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February 2015
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April 2015

Wendell Berry's and Gary Snyder's "Distant Neighbors" Reviewed

In a correspondence spanning forty years, from 1973 to 2013, Wendell Berry and Gary Snyder spend much time writing about the weather. “Our weather this spring has been generally bad,” writes Berry in one early letter from his farm in Henry County, Kentucky, “cold and wet, with enough unseasonably warm days to start the trees budding too early.” Responding from his homestead in northern California, Snyder describes some spring “mountain weather—a sudden snow fall right now—big flakes.” For most people, weather talk has become a mere pleasantry. For Berry and Snyder, though, it reflects a shared commitment, one that animates their daily lives, poetry, essays, activism, and friendship. In a blurb for Berry’s 1977 classic, The Unsettling of America, Snyder describes it as a commitment to “living well, in place, on the land.” For “distant neighbors” that share such a commitment, descriptions of weather, the landscape, flora, and fauna offer the means of better imagining each other’s lives. As Berry writes in a poetic letter, “Here beside the Kentucky River, with songs all around us of the sycamore warbler, cardinal, indigo bunting, Baltimore oriole, wood thrush, robin, and song sparrow, we are thinking of you, dear friends, and wishing you well.”

Read more by Steven Knepper at Commonweal Magazine

On Wendell Berry's "Our Only World"

It’s a shame Wendell Berry’s new book of essays, Our Only World, has received scant recognition from reviewers. Not that the media have failed to acknowledge the work, just that they have all printed the same review by Kevin Begos of the Associated Press—a good review, but sadly singular.

Spiritual kin as well as an associate of Edward Abbey, Larry McMurtry, Tillie Olsen, and Ken Kesey through Wallace Stegner’s Stanford writing class, the Kentucky-born poet-philosofarmer deserves more attention. His informed and deftly crafted prose alone recommends him, but also in this book Berry directly takes on the greatest of civilization’s recent enemies—climate change.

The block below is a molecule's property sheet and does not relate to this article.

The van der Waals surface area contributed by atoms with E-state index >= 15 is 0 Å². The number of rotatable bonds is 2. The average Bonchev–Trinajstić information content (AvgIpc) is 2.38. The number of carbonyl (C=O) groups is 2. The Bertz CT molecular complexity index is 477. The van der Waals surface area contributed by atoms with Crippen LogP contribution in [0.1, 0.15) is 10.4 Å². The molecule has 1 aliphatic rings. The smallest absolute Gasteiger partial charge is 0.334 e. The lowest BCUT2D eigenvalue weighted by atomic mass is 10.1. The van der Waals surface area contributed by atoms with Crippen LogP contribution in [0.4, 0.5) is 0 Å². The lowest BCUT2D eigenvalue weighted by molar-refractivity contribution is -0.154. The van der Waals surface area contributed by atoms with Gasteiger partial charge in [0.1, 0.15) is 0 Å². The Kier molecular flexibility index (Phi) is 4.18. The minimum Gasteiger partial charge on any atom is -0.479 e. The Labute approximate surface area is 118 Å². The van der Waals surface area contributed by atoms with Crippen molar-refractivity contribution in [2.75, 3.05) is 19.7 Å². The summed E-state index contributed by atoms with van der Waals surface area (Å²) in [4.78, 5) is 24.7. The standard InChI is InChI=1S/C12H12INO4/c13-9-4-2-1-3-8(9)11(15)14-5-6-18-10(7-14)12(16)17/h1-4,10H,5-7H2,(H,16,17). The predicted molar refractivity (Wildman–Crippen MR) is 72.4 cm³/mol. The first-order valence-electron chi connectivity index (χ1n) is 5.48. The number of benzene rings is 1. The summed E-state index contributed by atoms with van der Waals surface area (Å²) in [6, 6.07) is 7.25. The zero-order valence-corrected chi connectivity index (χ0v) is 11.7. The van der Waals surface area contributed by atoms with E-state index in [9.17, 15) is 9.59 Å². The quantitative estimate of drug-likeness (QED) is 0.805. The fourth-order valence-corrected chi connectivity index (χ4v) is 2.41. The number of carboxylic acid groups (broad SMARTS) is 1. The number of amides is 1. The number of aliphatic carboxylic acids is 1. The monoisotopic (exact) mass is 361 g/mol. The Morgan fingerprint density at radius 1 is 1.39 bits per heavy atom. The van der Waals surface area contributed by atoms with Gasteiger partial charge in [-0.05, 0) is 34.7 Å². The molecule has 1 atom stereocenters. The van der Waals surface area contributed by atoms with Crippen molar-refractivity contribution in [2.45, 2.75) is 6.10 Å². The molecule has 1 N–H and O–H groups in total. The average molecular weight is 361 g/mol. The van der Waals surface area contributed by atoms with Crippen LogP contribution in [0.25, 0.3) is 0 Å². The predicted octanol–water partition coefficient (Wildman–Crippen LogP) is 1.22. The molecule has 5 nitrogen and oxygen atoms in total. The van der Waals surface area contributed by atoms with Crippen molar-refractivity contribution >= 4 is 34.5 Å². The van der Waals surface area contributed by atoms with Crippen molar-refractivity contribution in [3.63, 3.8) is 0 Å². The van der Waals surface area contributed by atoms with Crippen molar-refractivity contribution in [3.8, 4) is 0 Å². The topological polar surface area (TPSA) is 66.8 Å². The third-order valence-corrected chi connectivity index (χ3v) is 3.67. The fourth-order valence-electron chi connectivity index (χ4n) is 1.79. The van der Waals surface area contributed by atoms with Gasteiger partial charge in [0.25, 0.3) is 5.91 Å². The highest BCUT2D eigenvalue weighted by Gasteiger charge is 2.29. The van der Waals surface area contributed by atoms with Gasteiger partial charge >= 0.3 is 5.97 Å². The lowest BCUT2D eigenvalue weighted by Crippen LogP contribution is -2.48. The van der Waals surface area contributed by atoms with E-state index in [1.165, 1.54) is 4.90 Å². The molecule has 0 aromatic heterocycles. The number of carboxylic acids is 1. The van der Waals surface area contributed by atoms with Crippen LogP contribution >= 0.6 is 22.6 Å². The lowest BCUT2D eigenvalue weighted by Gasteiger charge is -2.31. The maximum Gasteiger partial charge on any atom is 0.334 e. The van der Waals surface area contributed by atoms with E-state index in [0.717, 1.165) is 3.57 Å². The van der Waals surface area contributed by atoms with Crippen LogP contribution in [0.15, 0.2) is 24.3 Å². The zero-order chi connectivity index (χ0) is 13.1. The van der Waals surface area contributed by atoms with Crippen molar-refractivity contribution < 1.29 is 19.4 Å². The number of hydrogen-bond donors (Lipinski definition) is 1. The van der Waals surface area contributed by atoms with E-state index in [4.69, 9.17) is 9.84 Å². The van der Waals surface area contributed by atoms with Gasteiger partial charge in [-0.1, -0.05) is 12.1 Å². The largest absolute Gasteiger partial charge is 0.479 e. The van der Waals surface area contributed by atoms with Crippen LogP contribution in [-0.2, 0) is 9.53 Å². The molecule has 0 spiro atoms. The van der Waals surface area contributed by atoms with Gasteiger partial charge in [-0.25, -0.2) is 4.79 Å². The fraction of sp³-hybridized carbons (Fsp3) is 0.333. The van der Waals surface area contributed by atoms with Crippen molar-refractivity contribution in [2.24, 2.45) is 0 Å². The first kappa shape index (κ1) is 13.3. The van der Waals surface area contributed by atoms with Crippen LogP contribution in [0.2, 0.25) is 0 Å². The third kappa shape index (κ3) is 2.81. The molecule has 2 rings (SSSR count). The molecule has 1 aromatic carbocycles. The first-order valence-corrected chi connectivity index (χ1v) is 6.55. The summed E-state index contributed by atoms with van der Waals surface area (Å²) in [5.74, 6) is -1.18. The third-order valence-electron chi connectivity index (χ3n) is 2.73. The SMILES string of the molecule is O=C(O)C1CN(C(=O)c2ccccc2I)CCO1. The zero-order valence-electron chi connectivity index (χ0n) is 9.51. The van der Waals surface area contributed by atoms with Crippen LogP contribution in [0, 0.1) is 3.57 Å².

Begos finds Berry’s latest effort “filled with beautiful, compassionate writing and careful, profound thinking.” I do, too.

Read more at Planetsave

Hog Poop, Romance and Wendell Berry Novels

That odour can smell as romance for a time. We invite apprentices into the life of our farm each year as a part of our Prairie Apprenticeship Program and to some folks the smell and squish of pig poop can prompt a sort of “I’m a Farmer” kind of moment. It’s as if the smell were incense wafting in from a Wendell Berry novel carrying with it a sense of venerable work, unsullied nativeness, and untarnished community life. But soon enough anyone enlisted to scoop hog stool will come to smell it for what it is and after they’re done and washed in the evening their hands will still smell of feces.

Read more at Mission: Work

Blogger appreciates but "has issues" with Wendell Berry

Berry's main ideas could be summed up as Rod Dreher has put it: "Small, Old, and Particular are better than Big, Global, and Abstract." In fact, Berry calls himself a Jeffersonian. For Berry, neither Big Corporations or Big Government is the answer. He promotes strong families, strong local communities, small farms, and a much smaller government. I concur wholeheartedly. 

But Berry has some issues. He's got a strain of environmentalism which is over the top. He is critical of the church in a bitter, non-constructive way. His own theology is handpicked mainly from a few passages in the Gospels. (His independent, hyper-individualist theology seems to contradict his own critiques of hyper-individualism). And although I like many aspects of his view of place, I think that it has some problems.

Read more at Broken Ground

A Worried Mother Offers Her Daughter a Wendell Berry Poem

I started leaving poems in her shoes in the morning. She had used the shoes as a form of quiet protest, so I decided I would use them to make a quiet stand for hope. When one of your primary strategies as a parent involves leaving Wendell Berry’s “Mad Farmer Liberation Front” in your child’s shoe, it’s clear things aren’t going well.

What I wanted her to know is: People have been in pain before, struggled to find hope, and look what they’ve done with it. They made poetry that landed right in your shoe, the same shoe you didn’t wear for four months because of your despair.

Before she went to school in the morning, I wanted her to read the poem “Wild Geese” by Mary Oliver that talks about not having to be good and not having to walk on your knees for miles, repenting. As Ms. Oliver writes, “You only have to let the soft animal of your body love what it loves.”

Or this, from Mr. Berry: “Be joyful, though you have considered all the facts.”

Read more at The New York Times